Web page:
During the last few decades, many measures have been adopted by Tunisian policy-makers to attract FDI spurred on by the belief that foreign investment inflows will introduce modern technology, enhance efficiency and stimulate export-led growth. Tunisia provided a wide range of incentives such as tax relief up to 35% on reinvested revenues and profits (30% starting from 2007), exemptions from customs duties and a 10% reduction in Value Added Taxes (VAT) for imported capital goods having no Tunisian manufacturing equivalent, a suspension of VAT and sales tax on locally produced equipment at company start-up and an optional depreciation scheduling for capital equipment older than seven years. Additional incentives were provided to offshore industries or totally exporting industries such as full exemption on corporate profits earned on export for the first ten years and 50% reduction thereafter (granted also to partially exporting firms), full tax exemption on reinvested profits and income, total exemption from customs duties on imported capital goods, raw materials, semi finished goods and services necessary for business.
By the 1990s, the net FDI flows to GDP reached 2.2%. FDI distribution by sector reveals that until the first half of the 1990s, FDI was mainly oriented to the petroleum and gas sector (about 80% against 8% for the manufacturing sector). By 1998, and with regard to the privatization program, an increasing share of total FDI in the manufacturing sector compared to petroleum and gas was observed (35% and 58% respectively). At the firms’ level, the manufacturing sector concentrates almost all the enterprises and jobs creation. In 2002, 84% of foreign-owned-firms and 90% of the jobs created by them were in this sector.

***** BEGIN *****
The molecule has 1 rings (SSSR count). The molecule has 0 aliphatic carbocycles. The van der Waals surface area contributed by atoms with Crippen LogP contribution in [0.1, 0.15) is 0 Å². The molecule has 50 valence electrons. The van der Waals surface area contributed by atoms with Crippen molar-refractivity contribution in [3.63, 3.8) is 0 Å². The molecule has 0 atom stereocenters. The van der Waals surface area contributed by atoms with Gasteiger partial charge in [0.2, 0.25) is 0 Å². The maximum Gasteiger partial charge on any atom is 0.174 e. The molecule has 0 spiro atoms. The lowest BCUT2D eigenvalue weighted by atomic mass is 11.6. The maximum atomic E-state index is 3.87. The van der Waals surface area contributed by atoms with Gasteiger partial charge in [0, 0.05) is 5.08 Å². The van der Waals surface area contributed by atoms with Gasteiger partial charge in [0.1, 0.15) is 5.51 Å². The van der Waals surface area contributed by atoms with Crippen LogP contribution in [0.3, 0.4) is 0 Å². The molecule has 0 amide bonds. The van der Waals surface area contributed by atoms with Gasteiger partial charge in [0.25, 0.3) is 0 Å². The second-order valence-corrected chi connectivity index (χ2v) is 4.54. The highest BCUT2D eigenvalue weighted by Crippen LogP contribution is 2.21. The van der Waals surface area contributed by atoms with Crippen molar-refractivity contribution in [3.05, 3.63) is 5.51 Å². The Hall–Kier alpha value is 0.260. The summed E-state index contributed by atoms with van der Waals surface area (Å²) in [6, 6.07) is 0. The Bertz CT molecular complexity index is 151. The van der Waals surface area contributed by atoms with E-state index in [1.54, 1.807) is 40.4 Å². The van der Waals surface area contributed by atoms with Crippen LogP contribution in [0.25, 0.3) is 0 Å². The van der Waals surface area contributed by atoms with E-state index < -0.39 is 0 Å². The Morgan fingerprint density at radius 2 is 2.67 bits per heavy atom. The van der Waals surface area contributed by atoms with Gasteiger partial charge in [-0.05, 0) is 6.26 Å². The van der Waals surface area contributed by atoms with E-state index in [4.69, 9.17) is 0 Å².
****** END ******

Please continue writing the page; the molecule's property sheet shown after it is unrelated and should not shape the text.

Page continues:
This FDI shift to the manufacturing sector has been certainly beneficial for the local industry and for the economy as a whole, particularly with regard to employment, infrastructure modernization, and exports.However, in the absence of a concrete evaluation that goes far beyond what officials declare about the merits of FDI in terms of technology transfer, we are not yet sure that this FDI shift has induced intensive FDI technology spillovers and we ignore empirically to what extent local firms have been integrating these spillovers to enhance their technical efficiency.
3. Theoretical Determinants of FDI Technology Spillovers
In the theory of Multinational Enterprises (MNEs), FDI technology spillovers analysis starts with the behaviour of MNEs in terms of technology transfer. According to Hymer (1976), MNEs are more productive because of their superior organization and production techniques. These transnational firms transfer their technological advantage to subsidies they create abroad. Support for this idea is also found in Dunning (1993) and Blomstrom and Kokko (1998)who consider FDI technology spillovers as basically a concept that embodiesMNEs’own technology transferred to their subsidies.Through this process,MNEsinternalize technology and limit the extra cost they would incur when technology is externalized. By creating affiliates, MNEs also improve control over FDI technological spillovers (Caves, 1996).